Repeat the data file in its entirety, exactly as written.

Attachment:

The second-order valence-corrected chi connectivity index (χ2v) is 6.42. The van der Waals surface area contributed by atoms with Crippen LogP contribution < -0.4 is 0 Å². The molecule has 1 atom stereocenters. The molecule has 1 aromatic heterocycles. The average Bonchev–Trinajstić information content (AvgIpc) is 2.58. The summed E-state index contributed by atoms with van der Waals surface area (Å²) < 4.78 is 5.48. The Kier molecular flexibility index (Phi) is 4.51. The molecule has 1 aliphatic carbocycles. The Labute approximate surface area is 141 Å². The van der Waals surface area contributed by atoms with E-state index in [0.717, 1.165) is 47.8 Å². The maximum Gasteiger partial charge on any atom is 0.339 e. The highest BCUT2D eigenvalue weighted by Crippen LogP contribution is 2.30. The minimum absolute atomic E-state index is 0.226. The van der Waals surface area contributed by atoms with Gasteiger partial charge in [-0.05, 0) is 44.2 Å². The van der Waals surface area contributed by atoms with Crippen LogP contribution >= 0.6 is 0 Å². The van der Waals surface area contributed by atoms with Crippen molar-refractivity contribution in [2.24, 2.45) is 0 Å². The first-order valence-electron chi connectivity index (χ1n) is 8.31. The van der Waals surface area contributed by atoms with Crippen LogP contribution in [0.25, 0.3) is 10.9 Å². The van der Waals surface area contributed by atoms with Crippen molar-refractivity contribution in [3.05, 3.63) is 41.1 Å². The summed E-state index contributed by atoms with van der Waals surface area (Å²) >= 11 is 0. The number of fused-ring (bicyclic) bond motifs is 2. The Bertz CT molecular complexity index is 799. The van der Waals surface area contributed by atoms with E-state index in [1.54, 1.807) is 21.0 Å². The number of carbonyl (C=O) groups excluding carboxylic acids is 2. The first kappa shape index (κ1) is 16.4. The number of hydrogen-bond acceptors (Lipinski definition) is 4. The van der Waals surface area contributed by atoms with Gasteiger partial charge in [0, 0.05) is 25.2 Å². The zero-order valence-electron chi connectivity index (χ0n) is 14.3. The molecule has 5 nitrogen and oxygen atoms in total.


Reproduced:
The second-order valence-corrected chi connectivity index (χ2v) is 6.42. The van der Waals surface area contributed by atoms with Crippen LogP contribution < -0.4 is 0 Å². The molecule has 1 atom stereocenters. The molecule has 1 aromatic heterocycles. The average Bonchev–Trinajstić information content (AvgIpc) is 2.58. The summed E-state index contributed by atoms with van der Waals surface area (Å²) < 4.78 is 5.48. The Kier molecular flexibility index (Phi) is 4.51. The molecule has 1 aliphatic carbocycles. The Labute approximate surface area is 141 Å². The van der Waals surface area contributed by atoms with E-state index in [0.717, 1.165) is 47.8 Å². The maximum Gasteiger partial charge on any atom is 0.339 e. The highest BCUT2D eigenvalue weighted by Crippen LogP contribution is 2.30. The minimum absolute atomic E-state index is 0.226. The van der Waals surface area contributed by atoms with Gasteiger partial charge in [-0.05, 0) is 44.2 Å². The van der Waals surface area contributed by atoms with Crippen LogP contribution >= 0.6 is 0 Å². The van der Waals surface area contributed by atoms with Crippen molar-refractivity contribution in [2.24, 2.45) is 0 Å². The first-order valence-electron chi connectivity index (χ1n) is 8.31. The van der Waals surface area contributed by atoms with Crippen LogP contribution in [0.25, 0.3) is 10.9 Å². The van der Waals surface area contributed by atoms with Crippen molar-refractivity contribution in [3.05, 3.63) is 41.1 Å². The summed E-state index contributed by atoms with van der Waals surface area (Å²) >= 11 is 0. The number of fused-ring (bicyclic) bond motifs is 2. The Bertz CT molecular complexity index is 799. The van der Waals surface area contributed by atoms with E-state index in [1.54, 1.807) is 21.0 Å². The number of carbonyl (C=O) groups excluding carboxylic acids is 2. The first kappa shape index (κ1) is 16.4. The number of hydrogen-bond acceptors (Lipinski definition) is 4. The van der Waals surface area contributed by atoms with Gasteiger partial charge in [0, 0.05) is 25.2 Å². The zero-order valence-electron chi connectivity index (χ0n) is 14.3. The molecule has 5 nitrogen and oxygen atoms in total.